- Leviathan by Scott Westerfeld – It was really hard to choose which Westerfeld books to pick for this list, since I really loved a lot of them – I could really fill up this list with Westerfeld. Leviathan was particularly good, despite my original trepidation. I wasn’t sure I was going to like it – it’s not my normal type of book – but I really enjoyed it.
- The Arrival by Shaun Tan – Oh so beautiful. Beautiful art, beautiful story, exquisite atmosphere. I had no idea someone could say so much without a word. Must get more Shaun Tan.
- Crossed Wires by Rosy Thornton – This is another of my favorite feel-good books of the year. The story is nothing special – it’s just a romance – but it’s so realistic and the characters were so human! Plus, their long-distance relationship held a special place in my heart, as that’s how Jason and I got to know each other, too.
- Like Water for Chocolate by Laura Esquivel – This book was so different from anything I’ve ever read and I really enjoyed it. I wouldn’t hesitate to recommend this one to everyone, plus it was just so much fun reading and reviewing it with Jason.
- Wild Roses by Deb Caletti – This one affected me so strongly that I blocked most of it out afterwards. It earned its place here because at the time I was shaking and crazy for a couple days, and considered it the best book I’d read in years. I need to go back and reread it to regain a feel for it.
- The Woman in White by Wilkie Collins – This was my first taste of Collins and it was fabulous! Such a well put together mystery.
- Cry, the Beloved Country by Alan Paton – This was a beautifully written book about South Africa that opened up a whole world of culture and history to me.
- The Trial by Franz Kafka (illustrated classics, Montellier and Mairowitz) – While The Trial itself was not one of my favorite classics this year, the GN version was brilliant. Somehow the people who adapted this managed to cut out all the clutter from Kafka’s unfinished novella and really bring out the surreal, Kafkaesque tone in the art.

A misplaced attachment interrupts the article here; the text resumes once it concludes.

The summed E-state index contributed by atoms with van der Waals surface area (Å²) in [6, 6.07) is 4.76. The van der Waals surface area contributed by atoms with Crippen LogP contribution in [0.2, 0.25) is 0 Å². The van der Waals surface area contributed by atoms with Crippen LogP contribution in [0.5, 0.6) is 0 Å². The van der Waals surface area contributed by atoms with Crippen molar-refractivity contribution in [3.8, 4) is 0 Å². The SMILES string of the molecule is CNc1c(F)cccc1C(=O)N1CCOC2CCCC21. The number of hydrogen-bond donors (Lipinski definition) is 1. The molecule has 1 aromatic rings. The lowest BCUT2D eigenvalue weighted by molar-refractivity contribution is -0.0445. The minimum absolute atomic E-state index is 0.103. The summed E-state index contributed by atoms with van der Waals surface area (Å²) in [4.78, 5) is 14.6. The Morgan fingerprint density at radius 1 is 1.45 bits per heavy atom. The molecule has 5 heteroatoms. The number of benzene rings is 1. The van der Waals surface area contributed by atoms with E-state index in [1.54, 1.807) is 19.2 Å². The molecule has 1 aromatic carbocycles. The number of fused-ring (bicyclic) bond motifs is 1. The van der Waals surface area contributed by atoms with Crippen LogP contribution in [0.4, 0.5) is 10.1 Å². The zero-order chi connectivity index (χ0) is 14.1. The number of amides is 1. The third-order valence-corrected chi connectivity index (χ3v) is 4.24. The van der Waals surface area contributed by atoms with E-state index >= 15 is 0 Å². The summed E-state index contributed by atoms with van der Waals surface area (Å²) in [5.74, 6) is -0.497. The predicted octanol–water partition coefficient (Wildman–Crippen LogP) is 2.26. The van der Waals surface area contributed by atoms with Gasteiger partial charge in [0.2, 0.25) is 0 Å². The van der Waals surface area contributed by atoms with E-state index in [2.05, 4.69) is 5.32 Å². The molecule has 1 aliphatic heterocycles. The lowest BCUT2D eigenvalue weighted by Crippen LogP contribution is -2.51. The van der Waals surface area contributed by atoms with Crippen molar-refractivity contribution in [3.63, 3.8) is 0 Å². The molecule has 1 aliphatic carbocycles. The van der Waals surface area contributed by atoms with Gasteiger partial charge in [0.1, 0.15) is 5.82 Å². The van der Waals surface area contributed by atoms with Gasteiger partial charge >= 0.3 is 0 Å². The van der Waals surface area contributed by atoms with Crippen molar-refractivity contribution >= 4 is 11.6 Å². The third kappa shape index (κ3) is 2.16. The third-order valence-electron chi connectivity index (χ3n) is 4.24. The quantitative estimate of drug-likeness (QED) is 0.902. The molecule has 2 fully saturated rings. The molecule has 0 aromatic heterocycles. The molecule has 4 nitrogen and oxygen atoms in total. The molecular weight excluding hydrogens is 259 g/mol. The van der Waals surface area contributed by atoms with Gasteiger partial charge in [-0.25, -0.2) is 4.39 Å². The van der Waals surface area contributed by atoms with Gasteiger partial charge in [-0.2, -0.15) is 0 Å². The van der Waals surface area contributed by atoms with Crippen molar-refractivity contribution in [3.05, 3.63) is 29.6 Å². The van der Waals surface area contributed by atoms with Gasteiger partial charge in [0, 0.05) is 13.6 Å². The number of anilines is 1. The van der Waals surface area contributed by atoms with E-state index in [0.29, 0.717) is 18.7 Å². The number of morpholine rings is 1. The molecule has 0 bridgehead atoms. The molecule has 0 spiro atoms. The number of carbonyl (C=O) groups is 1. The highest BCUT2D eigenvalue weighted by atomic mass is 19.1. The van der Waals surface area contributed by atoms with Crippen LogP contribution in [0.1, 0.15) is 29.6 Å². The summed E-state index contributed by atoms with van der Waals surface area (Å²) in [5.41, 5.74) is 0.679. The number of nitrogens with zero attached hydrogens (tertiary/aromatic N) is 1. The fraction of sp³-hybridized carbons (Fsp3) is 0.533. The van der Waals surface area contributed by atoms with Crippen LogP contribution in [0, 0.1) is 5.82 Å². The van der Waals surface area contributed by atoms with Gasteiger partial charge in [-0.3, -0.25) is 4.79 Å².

- the Uglies series by Scott Westerfeld, which includes Uglies, Pretties, Specials, and Extras – Okay, that’s sort of cheating, but I couldn’t pick just one! I think it’s because the books feel like one cohesive piece for me and it’s difficult for me to separate them. How can I say which is better? So I’m honoring the whole series here.
So, in the end, it turns out 7 YA titles made my list (counting the Uglies series as 1), 4 classics, 1 nonfiction book, 2 graphic novels, and 6 modern adult novels. The large number of modern adult books is actually a huge surprise for me…but I guess 5 of them are non-US books, which is less surprising. Three of my top books are in translation, 1 is a GLBT book, 7 are by/about POC, and 10 are by non-US authors. Eight of the books on my mid-year top 10 list made it to the top 20 now. I read 10 of these books in the first half of the year, and 10 in the second half.
For the most part, it was a wonderful year of books this year. Here’s to a great 2010!